Obviously, it's always too long. But it turns out that hackers find a way to sneak around networks undetected for much longer than you might think.
According to UK security firm Sophos, attackers stay in corporate networks for an average of 11 days after entering a target network, before being detected. And often, when they're spotted, it's because they've deployed ransomware. As Sophos researchers note in a new report , this is more than enough time for an attacker to gain a full picture of what a target network looks like, its weaknesses, and for attackers to ransomware destroys or cripples it.
Sophos data, based on customer incident responses, suggests a much shorter "dwell time" for attackers than recently released data from FireEye's incident response team, Mandiant. Mandiant indicated that the median time to detection was 24 days which was already an improvement over previous years.
RDP, a touchstone for attackers
Sophos explains the relatively short duration by the fact that 81% of the incidents it has helped customers with involved ransomware, a noisy attack that immediately sets off alarm bells in technical departments. So, while shorter timelines may indicate an improvement in security posture, it could also be simply because file encryption ransomware is a more disruptive attack than data theft.
“To put it in context, 11 days potentially gives attackers around 264 hours for malicious activity, such as lateral movement, reconnaissance, credential dumping, data infiltration, etc. Considering that some of these activities only take a few minutes or hours to implement, 11 days gives attackers plenty of time to do damage, ”Sophos notes in its Active Adversary Playbook 2021 report.
The vast majority of incidents Sophos responded to were ransomware attacks, suggesting the scale of the problem. Other attacks include data theft, crypto currency mining, banking Trojans, data erasers, and the use of penetration testing tools like Cobalt Strike.
Another notable point is the widespread use by attackers of the Remote Desktop Protocol (RDP): around 30% of attacks start with RDP and 69% of subsequent activities are carried out with it. Phishing, on the other hand, was the entry point for only 12% of attacks.
The growth of DarkSide
Attacks against RDP devices have long been used to launch ransomware attacks and are much more common than exploits against VPNs. Several security companies have ranked RDP as the main intrusion vector for ransomware incidents in 2020. Security company ESET reported that remote working saw an almost 800% peak in RDP attacks in 2020.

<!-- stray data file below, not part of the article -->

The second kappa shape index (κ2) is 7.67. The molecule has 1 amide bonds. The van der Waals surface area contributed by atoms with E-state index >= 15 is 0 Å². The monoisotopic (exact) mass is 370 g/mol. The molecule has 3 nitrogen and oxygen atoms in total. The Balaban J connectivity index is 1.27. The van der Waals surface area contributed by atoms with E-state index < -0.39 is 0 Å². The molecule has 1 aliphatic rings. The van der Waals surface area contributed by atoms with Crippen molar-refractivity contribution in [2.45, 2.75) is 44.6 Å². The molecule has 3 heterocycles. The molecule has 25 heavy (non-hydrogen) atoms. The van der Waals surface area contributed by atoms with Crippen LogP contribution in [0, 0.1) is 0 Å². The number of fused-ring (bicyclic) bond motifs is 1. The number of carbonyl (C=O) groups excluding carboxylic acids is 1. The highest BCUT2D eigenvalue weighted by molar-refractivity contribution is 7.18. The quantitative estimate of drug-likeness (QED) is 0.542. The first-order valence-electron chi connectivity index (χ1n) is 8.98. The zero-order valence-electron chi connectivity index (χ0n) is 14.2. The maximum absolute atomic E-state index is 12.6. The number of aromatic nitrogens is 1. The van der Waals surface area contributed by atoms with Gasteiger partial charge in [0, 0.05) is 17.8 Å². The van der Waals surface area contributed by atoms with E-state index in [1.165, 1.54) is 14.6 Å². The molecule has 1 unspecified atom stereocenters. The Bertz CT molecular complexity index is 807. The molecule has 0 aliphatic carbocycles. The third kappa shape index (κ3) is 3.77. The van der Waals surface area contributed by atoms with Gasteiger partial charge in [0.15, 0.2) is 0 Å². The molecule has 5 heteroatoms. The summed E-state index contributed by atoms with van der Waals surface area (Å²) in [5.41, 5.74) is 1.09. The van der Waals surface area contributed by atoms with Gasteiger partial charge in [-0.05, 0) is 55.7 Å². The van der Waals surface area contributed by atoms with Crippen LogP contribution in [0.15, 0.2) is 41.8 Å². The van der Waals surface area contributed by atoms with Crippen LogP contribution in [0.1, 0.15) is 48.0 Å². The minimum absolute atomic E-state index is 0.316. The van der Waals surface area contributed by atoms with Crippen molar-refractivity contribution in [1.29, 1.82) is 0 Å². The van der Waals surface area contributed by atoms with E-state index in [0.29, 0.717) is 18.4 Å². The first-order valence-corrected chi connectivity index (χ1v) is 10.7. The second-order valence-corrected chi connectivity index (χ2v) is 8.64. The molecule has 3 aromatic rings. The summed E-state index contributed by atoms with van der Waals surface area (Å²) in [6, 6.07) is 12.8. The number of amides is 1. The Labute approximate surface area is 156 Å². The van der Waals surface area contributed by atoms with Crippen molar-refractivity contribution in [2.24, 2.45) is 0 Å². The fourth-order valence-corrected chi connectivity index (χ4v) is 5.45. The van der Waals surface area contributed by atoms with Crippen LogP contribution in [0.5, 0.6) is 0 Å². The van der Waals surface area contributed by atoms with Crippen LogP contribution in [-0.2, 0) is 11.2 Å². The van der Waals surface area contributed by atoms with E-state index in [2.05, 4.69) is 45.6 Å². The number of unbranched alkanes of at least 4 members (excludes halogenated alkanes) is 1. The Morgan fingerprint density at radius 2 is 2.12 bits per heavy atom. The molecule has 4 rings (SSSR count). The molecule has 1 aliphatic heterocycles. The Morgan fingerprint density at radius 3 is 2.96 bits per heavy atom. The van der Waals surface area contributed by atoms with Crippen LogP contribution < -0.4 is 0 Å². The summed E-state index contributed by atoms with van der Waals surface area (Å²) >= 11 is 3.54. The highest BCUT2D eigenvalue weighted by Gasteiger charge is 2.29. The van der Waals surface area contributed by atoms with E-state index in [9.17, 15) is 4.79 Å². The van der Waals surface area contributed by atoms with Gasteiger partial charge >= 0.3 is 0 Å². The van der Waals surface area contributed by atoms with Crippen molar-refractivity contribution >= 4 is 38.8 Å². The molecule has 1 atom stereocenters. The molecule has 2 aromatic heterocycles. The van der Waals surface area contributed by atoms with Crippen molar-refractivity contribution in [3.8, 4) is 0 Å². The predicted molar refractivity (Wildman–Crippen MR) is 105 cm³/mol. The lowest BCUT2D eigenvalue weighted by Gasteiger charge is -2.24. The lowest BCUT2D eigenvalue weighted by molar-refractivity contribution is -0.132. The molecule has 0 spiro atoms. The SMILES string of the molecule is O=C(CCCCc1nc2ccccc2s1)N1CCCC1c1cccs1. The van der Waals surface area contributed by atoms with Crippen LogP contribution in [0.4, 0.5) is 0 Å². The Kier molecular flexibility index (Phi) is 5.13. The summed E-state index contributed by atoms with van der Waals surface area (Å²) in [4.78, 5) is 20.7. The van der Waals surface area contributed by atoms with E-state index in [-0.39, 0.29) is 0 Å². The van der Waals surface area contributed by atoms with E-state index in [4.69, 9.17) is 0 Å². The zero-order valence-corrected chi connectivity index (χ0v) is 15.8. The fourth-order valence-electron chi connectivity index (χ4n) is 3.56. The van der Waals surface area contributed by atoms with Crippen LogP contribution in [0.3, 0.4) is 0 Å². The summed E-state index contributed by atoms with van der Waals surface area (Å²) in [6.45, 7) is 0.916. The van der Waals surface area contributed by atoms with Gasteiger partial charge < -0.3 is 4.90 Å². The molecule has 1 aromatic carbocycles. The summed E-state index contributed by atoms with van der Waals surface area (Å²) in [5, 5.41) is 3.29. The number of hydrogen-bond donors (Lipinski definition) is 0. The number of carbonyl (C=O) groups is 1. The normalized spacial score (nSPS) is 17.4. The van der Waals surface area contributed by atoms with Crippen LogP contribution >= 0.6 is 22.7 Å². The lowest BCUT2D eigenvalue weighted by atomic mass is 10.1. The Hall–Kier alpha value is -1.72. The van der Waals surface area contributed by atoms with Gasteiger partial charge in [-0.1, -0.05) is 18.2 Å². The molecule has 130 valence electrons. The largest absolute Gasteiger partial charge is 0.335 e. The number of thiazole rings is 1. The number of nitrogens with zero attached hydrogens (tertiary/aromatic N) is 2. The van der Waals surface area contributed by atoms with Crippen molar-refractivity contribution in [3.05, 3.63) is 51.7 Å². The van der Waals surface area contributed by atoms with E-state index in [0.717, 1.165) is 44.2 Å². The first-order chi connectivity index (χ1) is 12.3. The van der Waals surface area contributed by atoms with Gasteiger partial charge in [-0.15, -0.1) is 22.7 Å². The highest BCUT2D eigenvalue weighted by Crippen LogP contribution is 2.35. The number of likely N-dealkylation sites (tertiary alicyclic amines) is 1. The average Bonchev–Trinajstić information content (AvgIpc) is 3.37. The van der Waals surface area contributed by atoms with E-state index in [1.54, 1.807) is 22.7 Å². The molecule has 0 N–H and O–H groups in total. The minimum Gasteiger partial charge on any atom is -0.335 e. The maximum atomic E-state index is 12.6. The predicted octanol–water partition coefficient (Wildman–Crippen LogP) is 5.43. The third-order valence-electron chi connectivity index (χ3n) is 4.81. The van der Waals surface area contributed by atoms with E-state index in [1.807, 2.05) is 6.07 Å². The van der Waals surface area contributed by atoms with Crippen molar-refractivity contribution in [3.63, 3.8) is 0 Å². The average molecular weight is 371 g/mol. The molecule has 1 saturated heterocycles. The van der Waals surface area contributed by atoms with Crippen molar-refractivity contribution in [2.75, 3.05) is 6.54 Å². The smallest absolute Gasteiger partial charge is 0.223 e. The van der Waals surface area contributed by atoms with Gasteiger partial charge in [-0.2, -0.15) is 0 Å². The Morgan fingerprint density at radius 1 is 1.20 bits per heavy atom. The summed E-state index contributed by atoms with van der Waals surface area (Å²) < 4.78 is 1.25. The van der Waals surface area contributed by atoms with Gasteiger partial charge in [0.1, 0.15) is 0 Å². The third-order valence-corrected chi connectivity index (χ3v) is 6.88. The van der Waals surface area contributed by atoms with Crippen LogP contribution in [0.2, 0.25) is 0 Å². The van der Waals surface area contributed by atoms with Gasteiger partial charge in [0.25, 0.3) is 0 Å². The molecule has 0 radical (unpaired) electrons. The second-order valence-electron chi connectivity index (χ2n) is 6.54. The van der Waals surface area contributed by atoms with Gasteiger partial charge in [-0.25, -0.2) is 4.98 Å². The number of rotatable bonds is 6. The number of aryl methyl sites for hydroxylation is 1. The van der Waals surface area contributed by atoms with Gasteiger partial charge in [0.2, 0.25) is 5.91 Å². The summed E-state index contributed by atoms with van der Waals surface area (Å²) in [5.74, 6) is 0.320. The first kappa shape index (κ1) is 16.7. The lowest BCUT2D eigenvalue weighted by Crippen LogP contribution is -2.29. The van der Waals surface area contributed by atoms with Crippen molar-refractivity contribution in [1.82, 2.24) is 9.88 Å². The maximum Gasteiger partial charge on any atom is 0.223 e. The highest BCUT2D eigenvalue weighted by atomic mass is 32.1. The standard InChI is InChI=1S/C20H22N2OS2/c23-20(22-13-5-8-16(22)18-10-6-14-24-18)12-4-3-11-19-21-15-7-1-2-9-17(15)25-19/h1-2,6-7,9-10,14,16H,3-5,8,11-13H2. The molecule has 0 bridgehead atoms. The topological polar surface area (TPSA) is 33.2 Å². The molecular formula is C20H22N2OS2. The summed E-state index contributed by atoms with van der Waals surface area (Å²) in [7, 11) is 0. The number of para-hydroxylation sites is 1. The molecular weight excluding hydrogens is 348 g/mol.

“RDP played a role in 90% of the attacks. However, the way in which the attackers used RDP is worth noting. In incidents involving RDP, it was only used for external access in 4% of cases. About a quarter (28%) of attacks showed that attackers used RDP for both external access and internal movement, while in 41% of cases RDP was used only for internal lateral movement within the breast. network, ”note the Sophos researchers.
Sophos has also compiled a list of the most observed ransomware groups. DarkSide, a recent but successful ransomware service provider that started operations in mid-2020, accounted for only 3% of the cases investigated by Sophos through 2020. It is in the spotlight in due to the attack on Colonial Pipeline, which paid the group $ 4.4 million.
DarkSide offers its ransomware as-a-service to other criminal groups who use it. This is the case with REvil. REvil is in the limelight because of its attacks on, for example, the French pharmaceutical company Pierre Fabre.
According to Sophos, REvil (aka Sodinokibi) was the most active cybercriminal group in 2020 along with Ryuk. By some estimates, it earned $ 150 million from ransomware in 2020. Other significant ransomware includes Dharma, Maze (no longer in use), Ragnarok, and Netwalker (no longer in use).
Last week, US President Joe Biden said he discussed the Colonial Pipeline ransomware attack with Moscow and suggested that Russia take "decisive action" against these attackers. The United States believes DarkSide is based in Russia but not linked to the Russian government. “We have been in direct communication with Moscow regarding the imperative for the countries responsible to take decisive action against these ransomware networks,” President Biden said on May 13.